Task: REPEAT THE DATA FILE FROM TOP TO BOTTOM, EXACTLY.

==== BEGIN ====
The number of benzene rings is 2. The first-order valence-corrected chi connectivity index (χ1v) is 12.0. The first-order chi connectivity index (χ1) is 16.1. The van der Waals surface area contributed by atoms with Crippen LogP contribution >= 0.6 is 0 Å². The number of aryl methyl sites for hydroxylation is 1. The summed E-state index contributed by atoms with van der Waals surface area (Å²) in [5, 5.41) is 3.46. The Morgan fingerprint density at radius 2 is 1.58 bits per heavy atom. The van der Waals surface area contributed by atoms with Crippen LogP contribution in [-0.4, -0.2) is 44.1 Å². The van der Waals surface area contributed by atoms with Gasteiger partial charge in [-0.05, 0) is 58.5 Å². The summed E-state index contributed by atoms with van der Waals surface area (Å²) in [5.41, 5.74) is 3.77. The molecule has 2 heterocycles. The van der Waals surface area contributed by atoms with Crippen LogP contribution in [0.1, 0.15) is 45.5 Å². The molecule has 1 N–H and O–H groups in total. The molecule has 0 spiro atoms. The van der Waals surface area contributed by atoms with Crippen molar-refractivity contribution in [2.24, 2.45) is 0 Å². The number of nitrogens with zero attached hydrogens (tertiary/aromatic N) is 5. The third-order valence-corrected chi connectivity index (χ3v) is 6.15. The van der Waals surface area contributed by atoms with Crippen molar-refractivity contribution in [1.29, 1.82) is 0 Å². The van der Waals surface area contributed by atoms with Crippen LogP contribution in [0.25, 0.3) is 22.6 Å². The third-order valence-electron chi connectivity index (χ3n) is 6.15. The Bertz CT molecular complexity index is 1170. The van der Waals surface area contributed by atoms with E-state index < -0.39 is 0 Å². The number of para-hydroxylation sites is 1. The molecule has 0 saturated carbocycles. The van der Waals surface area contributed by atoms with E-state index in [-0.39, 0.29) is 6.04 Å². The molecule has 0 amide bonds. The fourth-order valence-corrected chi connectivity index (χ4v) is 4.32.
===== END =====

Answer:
The number of benzene rings is 2. The first-order valence-corrected chi connectivity index (χ1v) is 12.0. The first-order chi connectivity index (χ1) is 16.1. The van der Waals surface area contributed by atoms with Crippen LogP contribution >= 0.6 is 0 Å². The number of aryl methyl sites for hydroxylation is 1. The summed E-state index contributed by atoms with van der Waals surface area (Å²) in [5, 5.41) is 3.46. The Morgan fingerprint density at radius 2 is 1.58 bits per heavy atom. The van der Waals surface area contributed by atoms with Crippen LogP contribution in [-0.4, -0.2) is 44.1 Å². The van der Waals surface area contributed by atoms with Gasteiger partial charge in [-0.05, 0) is 58.5 Å². The summed E-state index contributed by atoms with van der Waals surface area (Å²) in [5.41, 5.74) is 3.77. The molecule has 2 heterocycles. The van der Waals surface area contributed by atoms with Crippen LogP contribution in [0.1, 0.15) is 45.5 Å². The molecule has 1 N–H and O–H groups in total. The molecule has 0 spiro atoms. The van der Waals surface area contributed by atoms with Crippen molar-refractivity contribution in [2.24, 2.45) is 0 Å². The number of nitrogens with zero attached hydrogens (tertiary/aromatic N) is 5. The third-order valence-corrected chi connectivity index (χ3v) is 6.15. The van der Waals surface area contributed by atoms with Crippen molar-refractivity contribution in [1.29, 1.82) is 0 Å². The van der Waals surface area contributed by atoms with Crippen LogP contribution in [0.25, 0.3) is 22.6 Å². The third-order valence-electron chi connectivity index (χ3n) is 6.15. The Bertz CT molecular complexity index is 1170. The van der Waals surface area contributed by atoms with E-state index < -0.39 is 0 Å². The number of para-hydroxylation sites is 1. The molecule has 0 saturated carbocycles. The van der Waals surface area contributed by atoms with E-state index in [-0.39, 0.29) is 6.04 Å². The molecule has 0 amide bonds. The fourth-order valence-corrected chi connectivity index (χ4v) is 4.32.